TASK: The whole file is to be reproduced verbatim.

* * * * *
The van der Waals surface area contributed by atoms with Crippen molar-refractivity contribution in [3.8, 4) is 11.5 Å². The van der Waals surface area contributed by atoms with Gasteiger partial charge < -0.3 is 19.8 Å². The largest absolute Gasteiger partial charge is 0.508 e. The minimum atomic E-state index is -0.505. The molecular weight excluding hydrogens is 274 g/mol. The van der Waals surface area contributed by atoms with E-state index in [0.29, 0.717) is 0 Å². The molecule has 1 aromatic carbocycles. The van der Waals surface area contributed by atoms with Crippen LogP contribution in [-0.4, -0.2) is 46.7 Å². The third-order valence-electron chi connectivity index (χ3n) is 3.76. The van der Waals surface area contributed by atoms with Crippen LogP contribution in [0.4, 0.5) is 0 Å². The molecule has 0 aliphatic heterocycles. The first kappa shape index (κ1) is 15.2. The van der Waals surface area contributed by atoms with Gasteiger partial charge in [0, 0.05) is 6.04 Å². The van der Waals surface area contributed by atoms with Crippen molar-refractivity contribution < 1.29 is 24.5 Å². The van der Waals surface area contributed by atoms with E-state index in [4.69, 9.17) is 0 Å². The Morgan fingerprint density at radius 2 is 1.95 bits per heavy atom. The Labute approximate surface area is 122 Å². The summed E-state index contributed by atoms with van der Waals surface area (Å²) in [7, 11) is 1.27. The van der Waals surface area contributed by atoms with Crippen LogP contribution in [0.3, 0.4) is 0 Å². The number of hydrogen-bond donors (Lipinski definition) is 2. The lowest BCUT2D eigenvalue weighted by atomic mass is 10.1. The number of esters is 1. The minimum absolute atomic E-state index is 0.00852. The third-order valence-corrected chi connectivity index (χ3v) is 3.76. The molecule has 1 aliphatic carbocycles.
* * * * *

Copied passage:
The van der Waals surface area contributed by atoms with Crippen molar-refractivity contribution in [3.8, 4) is 11.5 Å². The van der Waals surface area contributed by atoms with Gasteiger partial charge < -0.3 is 19.8 Å². The largest absolute Gasteiger partial charge is 0.508 e. The minimum atomic E-state index is -0.505. The molecular weight excluding hydrogens is 274 g/mol. The van der Waals surface area contributed by atoms with E-state index in [0.29, 0.717) is 0 Å². The molecule has 1 aromatic carbocycles. The van der Waals surface area contributed by atoms with Crippen LogP contribution in [-0.4, -0.2) is 46.7 Å². The third-order valence-electron chi connectivity index (χ3n) is 3.76. The van der Waals surface area contributed by atoms with Crippen LogP contribution in [0.4, 0.5) is 0 Å². The molecule has 0 aliphatic heterocycles. The first kappa shape index (κ1) is 15.2. The van der Waals surface area contributed by atoms with Gasteiger partial charge in [0, 0.05) is 6.04 Å². The van der Waals surface area contributed by atoms with Crippen molar-refractivity contribution < 1.29 is 24.5 Å². The van der Waals surface area contributed by atoms with E-state index in [4.69, 9.17) is 0 Å². The Morgan fingerprint density at radius 2 is 1.95 bits per heavy atom. The Labute approximate surface area is 122 Å². The summed E-state index contributed by atoms with van der Waals surface area (Å²) in [7, 11) is 1.27. The van der Waals surface area contributed by atoms with Crippen LogP contribution in [0.3, 0.4) is 0 Å². The number of hydrogen-bond donors (Lipinski definition) is 2. The lowest BCUT2D eigenvalue weighted by atomic mass is 10.1. The number of esters is 1. The minimum absolute atomic E-state index is 0.00852. The third-order valence-corrected chi connectivity index (χ3v) is 3.76. The molecule has 1 aliphatic carbocycles.